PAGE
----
Let’s look at some key elements that horseplayers will need to navigate successfully if they hope to have a winning season at Saratoga. The handicapping aspects this article will concentrate on are 2-year-olds, first-time starters, and horses trying turf for the first time — three very important, yet difficult, areas that players will need to focus on if they hope to have a profitable Saratoga meet.
All three of these handicapping subcategories annually play huge roles in the day-to-day racing and wagering at Saratoga.
Saratoga is home to some of the country’s best 2-year-old races, and you are more likely to see next year’s Kentucky Derby starters and Grade 1 winners in action there than at any other race meet at any other track at any time of year.
When it comes to those expensive Spa baby races, the first thing to note is that speed always helps. Most 2-year-old sprints are either won wire-to-wire or are won by an early speed horse or pace-presser capable of staying within a length or two of the lead at the first call. Sometimes, you will see a juvenile and/or a first-time starter win from off the pace in Saratoga sprints, but you can’t really rely on these types of horses. When you do see one, checkmark him or her, because you might be looking at a next-out winner and/or a horse destined for stakes races or even next spring’s classics.
It’s not a surprise that Todd Pletcher wins a lot of 2-year-old races and also wins with a lot of first-time starters. You can expect his numbers in this regard to fall between 25-30 percent in the win column. Pletcher won a total of 15 baby races at The Spa at the 2016 meet (31 percent wins) and his total was nearly twice the next winningest 2-year-old trainer, which, in 2016, happened to be Mark Casse with eight juvenile wins from 24 starters and a big 33 percent win rate.
Pletcher won three times as many baby races as the third-leading trainer in that category, Chad Brown, who won five, yet recorded a much lower 18 percent win percentage than his overall percentage at the meet. In 2015, Chad Brown was only 3-for-23 with his juveniles for a negative return on investment (ROI), meaning that this is definitely one of the categories where you want to steer clear of Brown’s horses. They’ll be well-bet, but generally money-losing propositions for handicappers.
At The Spa in 2015, Pletcher was leading trainer with 34 wins and a 20 percent strike rate. In 2-year-old races alone that year he scored 14 wins for a 25 percent win percentage. His percentage with 2-year-old maidens was even higher.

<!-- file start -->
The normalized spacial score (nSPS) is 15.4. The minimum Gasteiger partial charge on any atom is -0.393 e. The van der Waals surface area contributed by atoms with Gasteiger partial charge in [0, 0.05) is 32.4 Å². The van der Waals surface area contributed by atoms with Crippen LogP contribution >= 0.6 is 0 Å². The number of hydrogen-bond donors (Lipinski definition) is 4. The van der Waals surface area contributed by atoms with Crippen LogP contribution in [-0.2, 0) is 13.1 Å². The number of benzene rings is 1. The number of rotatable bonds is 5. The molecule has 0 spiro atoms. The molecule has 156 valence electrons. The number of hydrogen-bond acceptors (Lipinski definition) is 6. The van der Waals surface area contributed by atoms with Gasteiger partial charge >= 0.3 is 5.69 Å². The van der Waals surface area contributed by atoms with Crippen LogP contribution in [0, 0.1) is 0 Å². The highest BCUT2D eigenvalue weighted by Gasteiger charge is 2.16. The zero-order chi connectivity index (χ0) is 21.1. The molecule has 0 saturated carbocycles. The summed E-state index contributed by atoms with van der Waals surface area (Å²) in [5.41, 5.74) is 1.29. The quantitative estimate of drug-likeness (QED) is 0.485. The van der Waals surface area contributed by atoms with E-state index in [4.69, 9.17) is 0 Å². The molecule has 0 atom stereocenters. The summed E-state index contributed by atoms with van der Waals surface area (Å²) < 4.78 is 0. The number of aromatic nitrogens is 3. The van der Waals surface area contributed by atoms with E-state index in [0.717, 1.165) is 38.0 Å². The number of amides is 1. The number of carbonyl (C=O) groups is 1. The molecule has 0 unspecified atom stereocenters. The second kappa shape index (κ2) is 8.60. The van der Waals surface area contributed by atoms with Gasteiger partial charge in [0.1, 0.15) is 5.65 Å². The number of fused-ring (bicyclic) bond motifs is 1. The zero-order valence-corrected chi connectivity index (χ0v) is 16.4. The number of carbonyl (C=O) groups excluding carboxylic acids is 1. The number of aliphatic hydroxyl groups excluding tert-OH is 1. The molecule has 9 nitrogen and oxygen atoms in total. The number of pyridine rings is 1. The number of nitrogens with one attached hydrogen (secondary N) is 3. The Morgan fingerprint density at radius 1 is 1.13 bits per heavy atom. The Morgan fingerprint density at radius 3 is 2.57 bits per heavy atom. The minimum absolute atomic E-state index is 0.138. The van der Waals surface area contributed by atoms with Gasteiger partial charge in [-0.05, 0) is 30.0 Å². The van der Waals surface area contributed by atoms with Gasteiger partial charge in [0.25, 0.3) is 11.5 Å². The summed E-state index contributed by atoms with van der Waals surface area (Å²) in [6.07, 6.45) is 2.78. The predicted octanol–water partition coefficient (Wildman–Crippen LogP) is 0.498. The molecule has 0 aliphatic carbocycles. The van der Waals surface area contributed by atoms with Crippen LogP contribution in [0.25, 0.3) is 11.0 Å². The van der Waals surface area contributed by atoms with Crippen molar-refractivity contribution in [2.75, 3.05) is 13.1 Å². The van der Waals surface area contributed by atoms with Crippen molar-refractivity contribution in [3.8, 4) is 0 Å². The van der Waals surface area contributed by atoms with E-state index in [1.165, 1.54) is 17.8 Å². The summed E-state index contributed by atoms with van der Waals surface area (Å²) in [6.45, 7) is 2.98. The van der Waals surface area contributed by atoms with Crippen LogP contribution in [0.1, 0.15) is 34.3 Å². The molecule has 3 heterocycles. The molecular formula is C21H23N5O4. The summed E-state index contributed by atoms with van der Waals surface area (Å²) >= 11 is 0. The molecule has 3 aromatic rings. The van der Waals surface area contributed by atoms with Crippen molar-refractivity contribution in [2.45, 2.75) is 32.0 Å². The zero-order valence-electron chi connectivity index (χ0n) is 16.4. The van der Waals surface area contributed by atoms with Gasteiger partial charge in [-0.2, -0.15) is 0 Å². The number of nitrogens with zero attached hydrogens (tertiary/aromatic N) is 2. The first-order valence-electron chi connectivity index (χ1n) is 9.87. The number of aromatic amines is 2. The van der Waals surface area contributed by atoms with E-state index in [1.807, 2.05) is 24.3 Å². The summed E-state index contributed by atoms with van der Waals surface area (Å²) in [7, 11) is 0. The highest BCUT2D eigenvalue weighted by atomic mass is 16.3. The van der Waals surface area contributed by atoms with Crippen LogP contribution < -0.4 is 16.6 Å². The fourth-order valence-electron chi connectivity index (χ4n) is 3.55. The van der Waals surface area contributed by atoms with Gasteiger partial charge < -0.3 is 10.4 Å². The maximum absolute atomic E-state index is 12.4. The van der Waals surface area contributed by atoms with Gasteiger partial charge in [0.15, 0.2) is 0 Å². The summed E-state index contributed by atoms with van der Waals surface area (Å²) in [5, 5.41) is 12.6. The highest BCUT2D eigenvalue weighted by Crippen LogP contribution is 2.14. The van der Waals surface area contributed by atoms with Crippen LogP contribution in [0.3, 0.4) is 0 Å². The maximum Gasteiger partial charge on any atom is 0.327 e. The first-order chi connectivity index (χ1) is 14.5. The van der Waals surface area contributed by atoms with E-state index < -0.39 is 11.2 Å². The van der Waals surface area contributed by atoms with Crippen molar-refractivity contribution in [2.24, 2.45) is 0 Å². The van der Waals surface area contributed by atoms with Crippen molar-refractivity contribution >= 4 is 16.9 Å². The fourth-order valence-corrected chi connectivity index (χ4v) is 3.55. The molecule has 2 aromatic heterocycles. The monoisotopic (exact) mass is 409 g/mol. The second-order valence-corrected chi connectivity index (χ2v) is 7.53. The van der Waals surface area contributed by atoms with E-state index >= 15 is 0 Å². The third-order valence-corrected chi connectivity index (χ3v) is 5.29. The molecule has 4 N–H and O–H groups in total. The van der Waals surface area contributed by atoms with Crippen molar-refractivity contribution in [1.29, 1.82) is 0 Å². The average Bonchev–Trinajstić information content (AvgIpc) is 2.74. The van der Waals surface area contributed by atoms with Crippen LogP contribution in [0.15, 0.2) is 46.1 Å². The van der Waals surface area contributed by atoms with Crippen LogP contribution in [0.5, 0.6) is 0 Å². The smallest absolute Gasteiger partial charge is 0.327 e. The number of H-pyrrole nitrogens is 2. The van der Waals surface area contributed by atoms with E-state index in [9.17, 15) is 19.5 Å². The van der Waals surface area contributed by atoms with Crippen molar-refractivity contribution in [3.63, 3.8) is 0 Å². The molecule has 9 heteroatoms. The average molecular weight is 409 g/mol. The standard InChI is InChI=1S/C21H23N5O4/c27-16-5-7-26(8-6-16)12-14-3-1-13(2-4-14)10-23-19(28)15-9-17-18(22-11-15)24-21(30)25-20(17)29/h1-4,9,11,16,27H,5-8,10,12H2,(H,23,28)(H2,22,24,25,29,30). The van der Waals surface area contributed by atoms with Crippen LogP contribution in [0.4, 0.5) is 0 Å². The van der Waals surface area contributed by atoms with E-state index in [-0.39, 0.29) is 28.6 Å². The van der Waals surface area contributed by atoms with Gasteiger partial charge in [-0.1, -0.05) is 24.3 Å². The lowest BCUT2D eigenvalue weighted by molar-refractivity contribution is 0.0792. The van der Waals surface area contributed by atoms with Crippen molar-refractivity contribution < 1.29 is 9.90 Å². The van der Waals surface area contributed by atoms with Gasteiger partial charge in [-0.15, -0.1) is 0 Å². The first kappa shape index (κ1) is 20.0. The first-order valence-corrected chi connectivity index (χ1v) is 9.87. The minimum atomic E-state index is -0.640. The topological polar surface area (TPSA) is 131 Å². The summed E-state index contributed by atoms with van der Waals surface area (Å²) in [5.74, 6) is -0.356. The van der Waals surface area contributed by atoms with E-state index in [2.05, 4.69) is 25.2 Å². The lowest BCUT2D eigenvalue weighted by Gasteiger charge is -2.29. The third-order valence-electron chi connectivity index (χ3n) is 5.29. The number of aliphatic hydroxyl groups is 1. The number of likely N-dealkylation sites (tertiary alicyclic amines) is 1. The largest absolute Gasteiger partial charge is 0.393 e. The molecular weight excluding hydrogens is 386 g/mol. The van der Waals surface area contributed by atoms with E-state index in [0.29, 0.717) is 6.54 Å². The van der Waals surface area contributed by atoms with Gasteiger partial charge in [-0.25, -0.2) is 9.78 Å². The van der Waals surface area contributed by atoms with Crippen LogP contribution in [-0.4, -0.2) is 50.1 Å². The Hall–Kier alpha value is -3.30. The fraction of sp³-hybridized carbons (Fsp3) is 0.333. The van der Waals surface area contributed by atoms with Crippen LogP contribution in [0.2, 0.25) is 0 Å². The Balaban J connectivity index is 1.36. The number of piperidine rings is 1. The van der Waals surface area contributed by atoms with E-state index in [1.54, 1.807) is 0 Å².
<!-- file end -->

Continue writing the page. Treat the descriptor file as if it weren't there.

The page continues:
The great thing about betting Pletcher’s Spa babies is that even if they lose their first career race, they will usually graduate in their second career race. Bet Pletcher’s juvenile maidens in their first or second starts. If a Pletcher baby has not graduated in either its first or second try, then stop betting it. This is true unless Pletcher debuts a maiden in a turf sprint or switches a maiden into a turf sprint. Pletcher doesn’t think much of turf sprints, and the horses he enters in those races are essentially his barn’s throwaways.
When looking at other trainers that did well with juveniles in 2016, two that jump out are Steve Asmussen (four juvenile wins) and most notably, in terms of ROI, George Weaver, who went 4-for-16 in baby races for a 25-percent strike rate.
In spite of Pletcher’s big winning percentages, his Saratoga 2-year-olds are so well bet that they often result in a flat or negative ROI. Therefore, you’ll need to dig a little deeper than just Pletcher in order to make money with his Spa 2-year-olds.
Some of the Saratoga ROI leaders with 2-year-olds might surprise you. Annually, one of the best in this regard is Barclay Tagg, who struck out in 2016, but went 3-for-4 with juveniles at Saratoga in 2015.
Other trainers who can reward you with a positive ROI with their 2-year-old Spa babies, based on 2015 stats, include Linda Rice, who won only one juvenile race at the 2016 meet but was 4-for-15, with a 52-percent ROI in 2015 and has been winning 2-year-old races at The Spa with regularity since before many of today’s trainers got their training licenses.
As previously mentioned, George Weaver did well in 2016 and also did well in 2015 with a record of 3-for-13, and a 130-percent ROI). Horses owned by either Roddy Valente or Barry Schwartz do well at The Spa with juveniles. Some of those used to be trained by the recently-retired Mike Hushion, who won 2-of-10 but hit the exacta in 5-of-10 tries recently. The Valente and Schwartz horses Hushion used to get should continue to do well, particularly the large chunk of them that went to the Linda Rice barn.